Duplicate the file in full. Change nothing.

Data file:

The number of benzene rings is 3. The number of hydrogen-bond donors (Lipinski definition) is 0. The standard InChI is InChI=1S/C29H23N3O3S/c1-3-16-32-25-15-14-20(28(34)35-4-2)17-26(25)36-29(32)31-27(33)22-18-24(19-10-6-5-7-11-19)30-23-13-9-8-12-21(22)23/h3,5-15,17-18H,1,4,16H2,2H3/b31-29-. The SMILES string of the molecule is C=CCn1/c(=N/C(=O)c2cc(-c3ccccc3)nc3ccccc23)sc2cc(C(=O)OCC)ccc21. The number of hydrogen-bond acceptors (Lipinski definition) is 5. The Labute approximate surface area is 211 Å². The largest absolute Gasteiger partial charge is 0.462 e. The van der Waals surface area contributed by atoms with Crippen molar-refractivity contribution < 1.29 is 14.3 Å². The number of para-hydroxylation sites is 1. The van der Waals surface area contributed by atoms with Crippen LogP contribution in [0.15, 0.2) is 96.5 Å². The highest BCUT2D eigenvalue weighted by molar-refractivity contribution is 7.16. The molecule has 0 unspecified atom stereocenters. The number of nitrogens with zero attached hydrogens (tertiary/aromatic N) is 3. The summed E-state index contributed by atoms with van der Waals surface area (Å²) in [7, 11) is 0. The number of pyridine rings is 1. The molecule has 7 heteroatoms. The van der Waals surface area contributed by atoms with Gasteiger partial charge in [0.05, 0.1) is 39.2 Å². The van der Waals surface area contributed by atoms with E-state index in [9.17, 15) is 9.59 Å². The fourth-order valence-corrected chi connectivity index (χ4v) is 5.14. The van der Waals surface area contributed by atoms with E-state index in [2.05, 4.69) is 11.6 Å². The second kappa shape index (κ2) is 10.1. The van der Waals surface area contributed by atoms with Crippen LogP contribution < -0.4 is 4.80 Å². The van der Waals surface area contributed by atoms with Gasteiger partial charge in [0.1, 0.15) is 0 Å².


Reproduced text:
The number of benzene rings is 3. The number of hydrogen-bond donors (Lipinski definition) is 0. The standard InChI is InChI=1S/C29H23N3O3S/c1-3-16-32-25-15-14-20(28(34)35-4-2)17-26(25)36-29(32)31-27(33)22-18-24(19-10-6-5-7-11-19)30-23-13-9-8-12-21(22)23/h3,5-15,17-18H,1,4,16H2,2H3/b31-29-. The SMILES string of the molecule is C=CCn1/c(=N/C(=O)c2cc(-c3ccccc3)nc3ccccc23)sc2cc(C(=O)OCC)ccc21. The number of hydrogen-bond acceptors (Lipinski definition) is 5. The Labute approximate surface area is 211 Å². The largest absolute Gasteiger partial charge is 0.462 e. The van der Waals surface area contributed by atoms with Crippen molar-refractivity contribution < 1.29 is 14.3 Å². The number of para-hydroxylation sites is 1. The van der Waals surface area contributed by atoms with Crippen LogP contribution in [0.15, 0.2) is 96.5 Å². The highest BCUT2D eigenvalue weighted by molar-refractivity contribution is 7.16. The molecule has 0 unspecified atom stereocenters. The number of nitrogens with zero attached hydrogens (tertiary/aromatic N) is 3. The summed E-state index contributed by atoms with van der Waals surface area (Å²) in [7, 11) is 0. The number of pyridine rings is 1. The molecule has 7 heteroatoms. The van der Waals surface area contributed by atoms with Gasteiger partial charge in [0.05, 0.1) is 39.2 Å². The van der Waals surface area contributed by atoms with E-state index in [9.17, 15) is 9.59 Å². The fourth-order valence-corrected chi connectivity index (χ4v) is 5.14. The van der Waals surface area contributed by atoms with E-state index in [2.05, 4.69) is 11.6 Å². The second kappa shape index (κ2) is 10.1. The van der Waals surface area contributed by atoms with Crippen LogP contribution < -0.4 is 4.80 Å². The van der Waals surface area contributed by atoms with Gasteiger partial charge in [0.1, 0.15) is 0 Å².